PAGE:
Diablo IV hands-on: There's plenty of depth to discover in this long-awaited sequel

(Photo: Blizzard)
(Photo: Blizzard)

As my sorcerer trudged through the snowy mountain of the Fractured Peaks of Sanctuary, I couldn't help feel just how Diablo the new Diablo IV is.

Over the past week, I tried out a custom special build of the upcoming Blizzard game, set to be released next year. Diablo IV sees a new villain called Lilith coming to the world of Sanctuary and wants to destroy the world as part of the eternal battle between the forces of Heaven and Hell.

Unlike the brightly lit Diablo III, the latest game in the franchise draws inspiration from the earlier two games, delivering a moody feel that gets you in the mood to hunt demons and monsters. Dungeons are dark and creepy, and the custom beta build had tons of familiar monsters from earlier games to let me feel nostalgic.

However, there's one thing that D4 takes from Diablo III that I really like. It's the combat system and that's a good thing, because D3's combat is one of the best in the series. It has plenty of action, feels fluid, and the addition of the evade button makes it easier to position yourself and dodge attacks.

And as a sorcerer, that's important, because I'm squishy as heck. But boss fights also require you to master the evade button, as you'll need to dodge some attacks with it. Of course, if your gear is high-level enough, you can probably just tank it all, but Act 1 bosses feel a lot easier once you figure out their patterns.

(Photo: Blizzard)
(Photo: Blizzard)

The biggest changes

The one big change from Diablo games for D4 is that it will feature a non-linear storyline.

Unlike in older games where it's a straight path from Act I to Act V (if you count the expansions), Diablo IV lets you do any of the first three acts first. However, the custom build I was in only let me play only in Act 1, so I can't tell you how the other acts will be.

But each act takes place in a different region, similar to the old Diablo games, so some things will feel consistent, at least.

What I'm told is that once you finish all three acts, the storyline will come together to tie up the pieces before it opens up again.

(Photo: Blizzard)
(Photo: Blizzard)

Another thing that's different is that the world of Sanctuary is no longer random.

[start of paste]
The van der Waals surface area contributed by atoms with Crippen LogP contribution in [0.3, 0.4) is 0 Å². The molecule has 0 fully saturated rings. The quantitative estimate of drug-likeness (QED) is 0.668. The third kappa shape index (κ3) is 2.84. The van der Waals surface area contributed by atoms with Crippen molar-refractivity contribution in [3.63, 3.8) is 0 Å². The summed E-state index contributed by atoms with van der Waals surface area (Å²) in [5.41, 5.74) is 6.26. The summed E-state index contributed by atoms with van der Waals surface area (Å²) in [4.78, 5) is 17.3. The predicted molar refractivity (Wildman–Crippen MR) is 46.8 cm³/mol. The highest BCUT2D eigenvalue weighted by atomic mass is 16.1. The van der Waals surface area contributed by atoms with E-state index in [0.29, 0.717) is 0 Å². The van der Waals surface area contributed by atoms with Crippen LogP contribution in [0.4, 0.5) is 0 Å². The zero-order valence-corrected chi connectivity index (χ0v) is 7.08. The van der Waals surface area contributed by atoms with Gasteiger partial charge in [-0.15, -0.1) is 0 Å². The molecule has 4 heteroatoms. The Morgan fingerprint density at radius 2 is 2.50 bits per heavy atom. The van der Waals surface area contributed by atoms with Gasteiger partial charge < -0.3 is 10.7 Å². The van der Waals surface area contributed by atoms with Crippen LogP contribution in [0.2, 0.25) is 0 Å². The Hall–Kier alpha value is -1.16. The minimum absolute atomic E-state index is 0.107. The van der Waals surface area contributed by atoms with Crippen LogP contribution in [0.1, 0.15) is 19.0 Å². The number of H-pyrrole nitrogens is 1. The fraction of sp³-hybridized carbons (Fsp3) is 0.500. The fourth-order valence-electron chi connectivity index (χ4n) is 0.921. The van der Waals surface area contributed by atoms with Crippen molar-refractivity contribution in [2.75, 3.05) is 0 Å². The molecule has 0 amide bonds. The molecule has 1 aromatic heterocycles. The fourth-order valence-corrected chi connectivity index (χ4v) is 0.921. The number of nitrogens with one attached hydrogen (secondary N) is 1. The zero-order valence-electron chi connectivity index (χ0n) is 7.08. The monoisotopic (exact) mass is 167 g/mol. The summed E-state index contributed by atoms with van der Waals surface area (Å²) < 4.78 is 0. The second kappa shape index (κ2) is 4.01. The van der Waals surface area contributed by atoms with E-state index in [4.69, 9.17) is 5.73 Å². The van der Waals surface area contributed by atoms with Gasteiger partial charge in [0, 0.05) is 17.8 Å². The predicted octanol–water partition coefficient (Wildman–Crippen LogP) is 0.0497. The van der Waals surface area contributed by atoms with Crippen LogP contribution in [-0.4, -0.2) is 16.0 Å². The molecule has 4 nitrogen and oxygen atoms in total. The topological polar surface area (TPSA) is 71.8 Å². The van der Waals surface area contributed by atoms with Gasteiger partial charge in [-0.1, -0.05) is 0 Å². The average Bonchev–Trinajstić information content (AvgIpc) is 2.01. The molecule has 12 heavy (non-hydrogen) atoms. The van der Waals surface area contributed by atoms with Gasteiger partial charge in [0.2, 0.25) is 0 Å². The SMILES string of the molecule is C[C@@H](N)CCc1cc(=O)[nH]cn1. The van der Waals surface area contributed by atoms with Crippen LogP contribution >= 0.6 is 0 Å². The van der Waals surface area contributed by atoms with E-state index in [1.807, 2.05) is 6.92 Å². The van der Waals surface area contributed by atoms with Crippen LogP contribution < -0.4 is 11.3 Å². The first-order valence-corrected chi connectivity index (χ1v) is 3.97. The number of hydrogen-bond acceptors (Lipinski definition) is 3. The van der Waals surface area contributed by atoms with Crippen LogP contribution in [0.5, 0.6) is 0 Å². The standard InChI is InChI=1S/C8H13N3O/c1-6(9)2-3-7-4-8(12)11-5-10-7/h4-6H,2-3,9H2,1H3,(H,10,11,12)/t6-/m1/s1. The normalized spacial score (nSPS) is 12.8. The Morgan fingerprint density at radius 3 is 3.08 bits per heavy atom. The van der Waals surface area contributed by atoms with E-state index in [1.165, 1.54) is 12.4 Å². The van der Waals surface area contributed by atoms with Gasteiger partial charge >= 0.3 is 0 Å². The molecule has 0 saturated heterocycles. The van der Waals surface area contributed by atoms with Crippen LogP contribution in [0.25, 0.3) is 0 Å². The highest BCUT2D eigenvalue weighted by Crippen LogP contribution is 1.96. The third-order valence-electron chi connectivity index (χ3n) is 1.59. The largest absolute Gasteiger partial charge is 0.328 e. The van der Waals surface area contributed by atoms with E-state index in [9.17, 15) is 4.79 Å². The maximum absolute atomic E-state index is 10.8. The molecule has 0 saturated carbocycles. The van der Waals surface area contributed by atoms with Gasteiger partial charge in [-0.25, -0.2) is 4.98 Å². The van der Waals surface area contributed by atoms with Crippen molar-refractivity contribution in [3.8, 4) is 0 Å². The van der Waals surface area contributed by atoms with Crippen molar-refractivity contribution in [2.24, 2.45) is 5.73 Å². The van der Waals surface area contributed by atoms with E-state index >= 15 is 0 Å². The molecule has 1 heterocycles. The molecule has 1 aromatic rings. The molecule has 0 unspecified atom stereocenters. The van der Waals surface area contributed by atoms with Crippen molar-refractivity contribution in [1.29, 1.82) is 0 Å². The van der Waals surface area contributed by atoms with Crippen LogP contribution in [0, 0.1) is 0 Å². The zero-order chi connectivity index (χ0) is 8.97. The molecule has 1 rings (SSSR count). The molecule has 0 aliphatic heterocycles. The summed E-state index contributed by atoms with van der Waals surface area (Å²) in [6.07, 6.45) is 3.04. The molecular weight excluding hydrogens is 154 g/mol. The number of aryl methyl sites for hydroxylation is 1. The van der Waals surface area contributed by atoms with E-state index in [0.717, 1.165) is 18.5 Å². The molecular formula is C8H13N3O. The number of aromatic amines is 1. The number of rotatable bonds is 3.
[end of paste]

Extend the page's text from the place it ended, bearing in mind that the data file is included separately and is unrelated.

Instead, you'll get a huge open world map, with hubs and areas to explore. It's also possible to encounter other players, though I did not meet any during my playthrough of the beta.

What keeps it random will be endgame Nightmare Dungeons, Hell Tide, and World Bosses.

Nightmare Dungeon locations are fixed, but once you go in, modifiers will change things up to keep it interesting.

Hell Tide will see areas spawning stronger monsters, and World Bosses will pop up for everyone to participate in.

Oh, and you can now customise your character's looks, which you can see in the in-game cutscenes now — and they are a lot of better than the ones in Diablo III.

Lots of depth

The skill tree is quite simple to understand, but D4 makes it easy to respec and mix and match elements. You don't need to force yourself to just being a Cold Sorc – you can also choose to use lightning and fire spells as part of your arsenal.

A new mechanic called Enchantments let you slot in a skill as a passive that gives you different effects, and you can use any skill as long as there's a skill point in it – even if it's from an item. That really opens up the game, since I was able to use other spells I would never have considered.

Other end-game possibilities include the use of affixes, which are obtainable from the 140 basic dungeons scattered throughout the map. You can add these affixes to items, which will improve or change your skills in different ways.

(Photo: Blizzard)
(Photo: Blizzard)

Forward looking

During my interview with the Diablo IV developers, Blizzard mentioned how it was already beta-testing endgame content.

While I only got to experience the first act of the game, what I saw is already hinting at a complex and fun end-game with plenty of things to do to keep me entertained.

I finished the beta's first act at around level 18, and Blizzard says the full campaign should see you hitting 40 at least before you start getting into the endgame stuff.

And that's before the paragon system comes into play with even more unlocks to make your character feel powerful.

There will also be PVP, though players who don't want to participate can choose to not do so by avoiding a specific area designed for player versus player combat.

Diablo IV is shaping up to be great, and I can't wait for the release next year. It will be available in 2023 for PC and consoles.

Aloysius Low is an ex-CNET editor with more than 15 years of experience. He's really into cats and is currently reviewing products at canbuyornot.com

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